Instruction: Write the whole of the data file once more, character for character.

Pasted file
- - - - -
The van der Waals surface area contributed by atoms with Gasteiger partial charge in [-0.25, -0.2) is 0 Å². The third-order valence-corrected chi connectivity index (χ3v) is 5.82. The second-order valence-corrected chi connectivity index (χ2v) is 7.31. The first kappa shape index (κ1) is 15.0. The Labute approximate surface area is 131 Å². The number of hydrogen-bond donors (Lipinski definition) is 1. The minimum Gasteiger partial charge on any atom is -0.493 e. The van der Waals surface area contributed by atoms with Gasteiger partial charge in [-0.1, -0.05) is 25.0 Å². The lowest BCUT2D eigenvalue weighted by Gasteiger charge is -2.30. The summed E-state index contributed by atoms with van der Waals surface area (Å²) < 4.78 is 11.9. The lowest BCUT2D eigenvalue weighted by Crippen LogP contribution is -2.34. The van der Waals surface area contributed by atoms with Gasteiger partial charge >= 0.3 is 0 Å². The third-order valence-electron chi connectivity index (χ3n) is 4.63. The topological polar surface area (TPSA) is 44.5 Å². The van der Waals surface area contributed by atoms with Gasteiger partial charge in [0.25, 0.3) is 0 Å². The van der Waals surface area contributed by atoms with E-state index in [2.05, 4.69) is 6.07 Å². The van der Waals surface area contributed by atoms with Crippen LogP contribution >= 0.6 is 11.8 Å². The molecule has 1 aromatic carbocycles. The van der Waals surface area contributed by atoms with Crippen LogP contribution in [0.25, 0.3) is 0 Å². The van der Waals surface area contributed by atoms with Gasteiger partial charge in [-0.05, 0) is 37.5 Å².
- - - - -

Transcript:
The van der Waals surface area contributed by atoms with Gasteiger partial charge in [-0.25, -0.2) is 0 Å². The third-order valence-corrected chi connectivity index (χ3v) is 5.82. The second-order valence-corrected chi connectivity index (χ2v) is 7.31. The first kappa shape index (κ1) is 15.0. The Labute approximate surface area is 131 Å². The number of hydrogen-bond donors (Lipinski definition) is 1. The minimum Gasteiger partial charge on any atom is -0.493 e. The van der Waals surface area contributed by atoms with Gasteiger partial charge in [-0.1, -0.05) is 25.0 Å². The lowest BCUT2D eigenvalue weighted by Gasteiger charge is -2.30. The summed E-state index contributed by atoms with van der Waals surface area (Å²) < 4.78 is 11.9. The lowest BCUT2D eigenvalue weighted by Crippen LogP contribution is -2.34. The van der Waals surface area contributed by atoms with Gasteiger partial charge >= 0.3 is 0 Å². The third-order valence-electron chi connectivity index (χ3n) is 4.63. The topological polar surface area (TPSA) is 44.5 Å². The van der Waals surface area contributed by atoms with Gasteiger partial charge in [0.25, 0.3) is 0 Å². The van der Waals surface area contributed by atoms with E-state index in [2.05, 4.69) is 6.07 Å². The van der Waals surface area contributed by atoms with Crippen LogP contribution >= 0.6 is 11.8 Å². The molecule has 1 aromatic carbocycles. The van der Waals surface area contributed by atoms with Crippen LogP contribution in [0.25, 0.3) is 0 Å². The van der Waals surface area contributed by atoms with Gasteiger partial charge in [-0.05, 0) is 37.5 Å².